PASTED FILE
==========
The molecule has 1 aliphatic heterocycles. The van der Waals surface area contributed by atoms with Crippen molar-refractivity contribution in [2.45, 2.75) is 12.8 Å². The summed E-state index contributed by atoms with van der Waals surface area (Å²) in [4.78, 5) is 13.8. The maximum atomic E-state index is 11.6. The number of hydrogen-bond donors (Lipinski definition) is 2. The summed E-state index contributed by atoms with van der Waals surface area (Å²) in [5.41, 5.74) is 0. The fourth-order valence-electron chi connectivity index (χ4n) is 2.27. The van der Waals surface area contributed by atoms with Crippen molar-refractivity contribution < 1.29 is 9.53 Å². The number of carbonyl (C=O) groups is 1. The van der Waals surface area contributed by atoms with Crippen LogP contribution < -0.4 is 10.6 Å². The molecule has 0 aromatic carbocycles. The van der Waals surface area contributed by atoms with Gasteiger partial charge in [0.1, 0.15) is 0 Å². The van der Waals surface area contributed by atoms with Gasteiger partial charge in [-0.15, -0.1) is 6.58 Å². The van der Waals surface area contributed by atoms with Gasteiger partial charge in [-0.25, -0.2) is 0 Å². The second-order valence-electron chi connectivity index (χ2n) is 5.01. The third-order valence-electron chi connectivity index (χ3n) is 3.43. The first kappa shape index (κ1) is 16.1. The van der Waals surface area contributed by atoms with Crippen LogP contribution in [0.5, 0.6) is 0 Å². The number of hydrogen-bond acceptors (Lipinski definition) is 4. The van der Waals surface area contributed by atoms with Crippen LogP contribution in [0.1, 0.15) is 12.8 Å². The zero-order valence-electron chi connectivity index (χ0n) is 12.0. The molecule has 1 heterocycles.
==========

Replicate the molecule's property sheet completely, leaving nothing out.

The molecule has 1 aliphatic heterocycles. The van der Waals surface area contributed by atoms with Crippen molar-refractivity contribution in [2.45, 2.75) is 12.8 Å². The summed E-state index contributed by atoms with van der Waals surface area (Å²) in [4.78, 5) is 13.8. The maximum atomic E-state index is 11.6. The number of hydrogen-bond donors (Lipinski definition) is 2. The summed E-state index contributed by atoms with van der Waals surface area (Å²) in [5.41, 5.74) is 0. The fourth-order valence-electron chi connectivity index (χ4n) is 2.27. The van der Waals surface area contributed by atoms with Crippen molar-refractivity contribution < 1.29 is 9.53 Å². The number of carbonyl (C=O) groups is 1. The van der Waals surface area contributed by atoms with Crippen LogP contribution < -0.4 is 10.6 Å². The molecule has 0 aromatic carbocycles. The van der Waals surface area contributed by atoms with Gasteiger partial charge in [0.1, 0.15) is 0 Å². The van der Waals surface area contributed by atoms with Gasteiger partial charge in [-0.15, -0.1) is 6.58 Å². The van der Waals surface area contributed by atoms with Gasteiger partial charge in [-0.25, -0.2) is 0 Å². The second-order valence-electron chi connectivity index (χ2n) is 5.01. The third-order valence-electron chi connectivity index (χ3n) is 3.43. The first kappa shape index (κ1) is 16.1. The van der Waals surface area contributed by atoms with Crippen LogP contribution in [0.5, 0.6) is 0 Å². The number of hydrogen-bond acceptors (Lipinski definition) is 4. The van der Waals surface area contributed by atoms with Crippen LogP contribution in [0.1, 0.15) is 12.8 Å². The zero-order valence-electron chi connectivity index (χ0n) is 12.0. The molecule has 1 heterocycles.